Judge sentences Clarksburg man to life in prison for role in methamphetamine distribution

Crime
Rocky Idleman_1553637096383.jpg

A Clarksburg man will spend the rest of his life in prison after his sentencing on methamphetamine and weapons charges.

A judge sentenced Rocky Idleman, 39, to life plus 60 months in prison for methamphetamine distribution and firearms charges, according to the United States Attorney’s Office.

After a three-day trial in October 2018, Idleman was found guilty of one count of conspiracy to distribute more than 50 grams of methamphetamine; one count of distribution of methamphetamine; two counts of unlawful possession of a firearm; and one count of carrying a firearm during a drug trafficking crime.  Idleman committed the crimes from March 2016 to September 2017 in Upshur County and elsewhere, according to the U.S. Attorney’s Office.

Methamphetamine is an ever-increasing problem in our district and often causes violent behavior.  The addition of firearms further enhances the risk of violence.  The life sentence handed down by the court was just and sends a very strong message about how these crimes will be prosecuted.  We will continue to aggressively prosecute those who flaunt our laws to the detriment of our communities, said United States Attorney Bill Powell.

“Drug dealers with guns are violent criminals who pose an increased threat to the safety of our communities,” stated ATF Special Agent in Charge Stuart Lowrey of the Louisville Field Division.  ATF strives to be ‘no better partner’ to federal, state and local law enforcement agencies.  Together, we will continue to aggressively investigate, arrest and pursue prosecution of these offenders.  Our shared commitment to reducing violent crime continues to make West Virginia safer for everyone.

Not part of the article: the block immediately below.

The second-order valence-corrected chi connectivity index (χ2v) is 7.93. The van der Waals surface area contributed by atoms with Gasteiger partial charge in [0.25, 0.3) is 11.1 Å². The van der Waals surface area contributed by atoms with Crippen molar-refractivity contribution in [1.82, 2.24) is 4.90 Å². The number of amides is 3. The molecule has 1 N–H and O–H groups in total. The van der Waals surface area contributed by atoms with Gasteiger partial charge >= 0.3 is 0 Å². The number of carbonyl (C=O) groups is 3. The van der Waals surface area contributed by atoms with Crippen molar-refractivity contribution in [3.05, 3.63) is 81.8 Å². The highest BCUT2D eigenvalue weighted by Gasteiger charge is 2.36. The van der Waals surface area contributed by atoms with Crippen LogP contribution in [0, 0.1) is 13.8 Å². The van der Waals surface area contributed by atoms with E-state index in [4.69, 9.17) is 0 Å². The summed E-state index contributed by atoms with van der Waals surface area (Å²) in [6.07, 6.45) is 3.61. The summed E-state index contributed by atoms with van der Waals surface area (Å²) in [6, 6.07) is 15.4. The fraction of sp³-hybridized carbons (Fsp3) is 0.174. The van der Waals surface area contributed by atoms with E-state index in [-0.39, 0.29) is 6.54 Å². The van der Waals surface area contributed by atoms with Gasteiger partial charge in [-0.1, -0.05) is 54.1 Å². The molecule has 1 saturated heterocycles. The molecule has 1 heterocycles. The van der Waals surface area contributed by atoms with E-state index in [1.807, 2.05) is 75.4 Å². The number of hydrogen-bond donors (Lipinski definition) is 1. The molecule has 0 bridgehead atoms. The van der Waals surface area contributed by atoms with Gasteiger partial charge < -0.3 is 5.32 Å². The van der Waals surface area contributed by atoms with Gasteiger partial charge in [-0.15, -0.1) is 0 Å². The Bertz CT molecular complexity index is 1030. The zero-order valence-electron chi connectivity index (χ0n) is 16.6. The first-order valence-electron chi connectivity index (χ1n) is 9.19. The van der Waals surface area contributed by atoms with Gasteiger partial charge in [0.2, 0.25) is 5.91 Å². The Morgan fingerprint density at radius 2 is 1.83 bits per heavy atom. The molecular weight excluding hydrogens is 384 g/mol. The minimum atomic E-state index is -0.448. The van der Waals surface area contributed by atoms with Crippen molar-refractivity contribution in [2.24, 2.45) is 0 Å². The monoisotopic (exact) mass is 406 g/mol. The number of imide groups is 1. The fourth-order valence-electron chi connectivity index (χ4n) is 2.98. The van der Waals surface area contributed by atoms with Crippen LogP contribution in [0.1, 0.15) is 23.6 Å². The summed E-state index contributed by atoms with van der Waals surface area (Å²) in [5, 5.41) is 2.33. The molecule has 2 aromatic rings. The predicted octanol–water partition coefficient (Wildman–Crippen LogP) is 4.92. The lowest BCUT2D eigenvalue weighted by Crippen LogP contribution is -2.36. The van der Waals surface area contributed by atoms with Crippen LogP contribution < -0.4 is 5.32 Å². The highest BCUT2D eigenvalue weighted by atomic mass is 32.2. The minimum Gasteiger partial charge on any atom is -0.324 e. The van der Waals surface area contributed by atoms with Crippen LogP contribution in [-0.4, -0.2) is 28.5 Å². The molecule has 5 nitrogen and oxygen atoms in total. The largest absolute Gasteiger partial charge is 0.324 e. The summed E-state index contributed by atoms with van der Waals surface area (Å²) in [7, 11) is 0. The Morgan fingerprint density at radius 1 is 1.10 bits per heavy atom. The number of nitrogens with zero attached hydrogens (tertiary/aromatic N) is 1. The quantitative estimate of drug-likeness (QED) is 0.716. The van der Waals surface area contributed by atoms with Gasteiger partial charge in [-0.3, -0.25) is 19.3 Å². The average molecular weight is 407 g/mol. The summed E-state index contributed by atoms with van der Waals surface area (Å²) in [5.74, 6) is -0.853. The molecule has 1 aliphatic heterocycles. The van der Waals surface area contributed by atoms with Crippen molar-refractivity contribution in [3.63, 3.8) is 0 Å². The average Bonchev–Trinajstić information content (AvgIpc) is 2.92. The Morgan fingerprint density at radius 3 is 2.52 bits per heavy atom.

The Bureau of Alcohol, Tobacco, Firearms, and Explosives; the Drug Enforcement Administration; The Mountain Region Drug & Violent Crimes Task Force, composed of the Randolph County Sheriff’s Office, Elkins Police Department, U.S. Forest Service and Tucker County Sheriff’s Office; the Greater Harrison Drug & Violent Crimes Task Force, a HIDTA-funded initiative; West Virginia State Police; the Upshur County Sheriff’s Office; the Lewis County Sheriff’s Office; the Buckhannon Police Department; and the Weston Police Department investigated.

The investigation was funded by the federal Organized Crime Drug Enforcement Task Force Program.  The OCDETF program supplies critical federal funding and coordination that allows federal and state agencies to work together to successfully identify, investigate and prosecute major interstate and international drug trafficking organizations and other criminal enterprises.

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